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Busting some myths about chronic diseases by Ebele Mogo

Welcome to the maiden edition of the Engage Africa Foundation (E.A.F.) blog. We look forward to regularly updating our content with current discussion and debates on the issue of chronic non-communicable diseases.

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As you may know by now, we at E.A.F want to take action on reducing chronic non-communicable diseases through advocacy, awareness, health promotion, and results-oriented research. If you take a look around our website you will learn more about these goals in all their specificity.

Whereas chronic diseases are the leading cause of death in most regions of the world, certain preconceptions have often framed the discussion on chronic diseases. These myths militate against proper action in controlling and preventing this problem.

We will dispel some of these myths today.

Myth#1: Chronic diseases are diseases of the rich

Have you ever heard someone say diabetes is a rich man’s disease? Well not anymore.
Not only are four out of every five global deaths from chronic diseases found in poorer countries, but all over the world poorer people are more likely to die from chronic disease than the richer population.

Simply put- the wide range of stress factors attributed to poverty increases risk of chronic diseases, chronic diseases cause people to incur catastrophic healthcare costs, and this financial burden pushes them deeper into poverty. The vicious cycle created goes on and on and is even passed onto dependents and family members.

Myth#2: Chronic diseases are diseases of the elderly

Especially in low and middle income countries, this is not the case. Globally, close to half of chronic diseases develop before one’s 70th birthday. This observation is even direr in low and middle income countries as people in these regions of the world develop chronic diseases at younger ages while in their economically productive years. In addition, they suffer longer and die earlier from these diseases than people in high income countries.

In this setting where the family serves as the social security net, when a family member gets sick or dies due to chronic disease, the rest of the dependents are pushed into the vicious cycle discussed in Myth #1 above.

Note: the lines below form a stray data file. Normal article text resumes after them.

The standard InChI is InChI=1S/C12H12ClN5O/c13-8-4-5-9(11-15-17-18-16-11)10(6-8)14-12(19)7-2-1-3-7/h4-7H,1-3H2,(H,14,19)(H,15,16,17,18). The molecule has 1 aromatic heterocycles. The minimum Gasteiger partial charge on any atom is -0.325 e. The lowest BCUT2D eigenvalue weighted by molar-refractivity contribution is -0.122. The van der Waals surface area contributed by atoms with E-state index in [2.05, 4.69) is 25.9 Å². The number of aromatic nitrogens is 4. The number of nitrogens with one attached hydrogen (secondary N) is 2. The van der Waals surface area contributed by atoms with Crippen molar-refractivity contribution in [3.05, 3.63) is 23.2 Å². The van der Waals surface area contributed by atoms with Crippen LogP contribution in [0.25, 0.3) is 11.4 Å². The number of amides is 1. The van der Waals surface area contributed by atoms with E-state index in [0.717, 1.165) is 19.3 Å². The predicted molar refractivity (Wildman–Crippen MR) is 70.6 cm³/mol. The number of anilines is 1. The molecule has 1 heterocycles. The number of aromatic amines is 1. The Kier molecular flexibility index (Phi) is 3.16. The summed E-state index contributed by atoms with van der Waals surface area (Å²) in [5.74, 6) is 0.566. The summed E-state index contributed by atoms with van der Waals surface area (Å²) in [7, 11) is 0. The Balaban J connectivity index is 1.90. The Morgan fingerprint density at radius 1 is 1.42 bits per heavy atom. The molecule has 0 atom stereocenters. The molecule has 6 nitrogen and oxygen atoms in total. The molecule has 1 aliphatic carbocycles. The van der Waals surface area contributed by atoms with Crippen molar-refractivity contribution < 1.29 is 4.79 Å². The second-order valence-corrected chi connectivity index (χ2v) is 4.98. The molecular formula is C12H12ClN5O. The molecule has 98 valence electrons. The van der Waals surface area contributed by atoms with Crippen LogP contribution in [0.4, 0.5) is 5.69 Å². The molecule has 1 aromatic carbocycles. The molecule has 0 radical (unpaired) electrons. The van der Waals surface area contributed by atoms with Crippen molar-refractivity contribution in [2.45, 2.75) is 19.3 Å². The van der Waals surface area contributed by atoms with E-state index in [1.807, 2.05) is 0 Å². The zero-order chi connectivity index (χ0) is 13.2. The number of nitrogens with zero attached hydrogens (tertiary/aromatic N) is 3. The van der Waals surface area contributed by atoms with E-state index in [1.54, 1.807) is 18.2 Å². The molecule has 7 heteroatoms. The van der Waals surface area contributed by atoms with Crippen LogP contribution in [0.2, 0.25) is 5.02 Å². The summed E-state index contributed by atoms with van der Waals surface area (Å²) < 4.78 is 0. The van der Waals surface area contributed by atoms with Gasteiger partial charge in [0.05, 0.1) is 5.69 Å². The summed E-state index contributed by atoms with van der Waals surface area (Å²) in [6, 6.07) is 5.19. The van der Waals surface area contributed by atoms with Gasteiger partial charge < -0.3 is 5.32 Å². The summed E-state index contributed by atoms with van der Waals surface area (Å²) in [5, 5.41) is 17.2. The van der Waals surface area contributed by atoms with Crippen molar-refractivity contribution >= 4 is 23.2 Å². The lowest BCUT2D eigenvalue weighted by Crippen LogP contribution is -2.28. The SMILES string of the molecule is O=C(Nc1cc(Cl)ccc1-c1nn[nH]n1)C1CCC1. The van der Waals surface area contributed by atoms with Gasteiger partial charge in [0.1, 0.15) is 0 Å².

Myth#3: Africa ’s biggest problems at the moment are infectious diseases like HIV/AIDs, tuberculosis, malaria. How about we face these first?

Have you heard something along the lines? I sure have.
While it is true that infectious diseases contribute to a great number of deaths on the continent, a greater number of people die from chronic diseases in Africa than in any other part of the world.

In the next decade, sub Saharan Africa is projected to have the highest global increases in deaths from four common chronic diseases namely cardiovascular disease, cancer, chronic respiratory disease and diabetes.

This further burdens already fragile health systems which have prioritized only infectious and parasitic diseases until now. This is why we should act now before it is too late in preventing and controlling chronic diseases.

The three myths discussed above are just a few of the numerous myths that encourage inaction on chronic diseases. You have probably heard of others. Well share your views below and check out a few more myths here: http://www.who.int/chp/chronic_disease_report/media/Factsheet2.pdf Be part of this story; click here to support us by donating to make our projects a reality.

Ebele Mogo,

President, Engage Africa Foundation

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Fighting non-communicable diseases in Africa through the voices and creativity of everyday people

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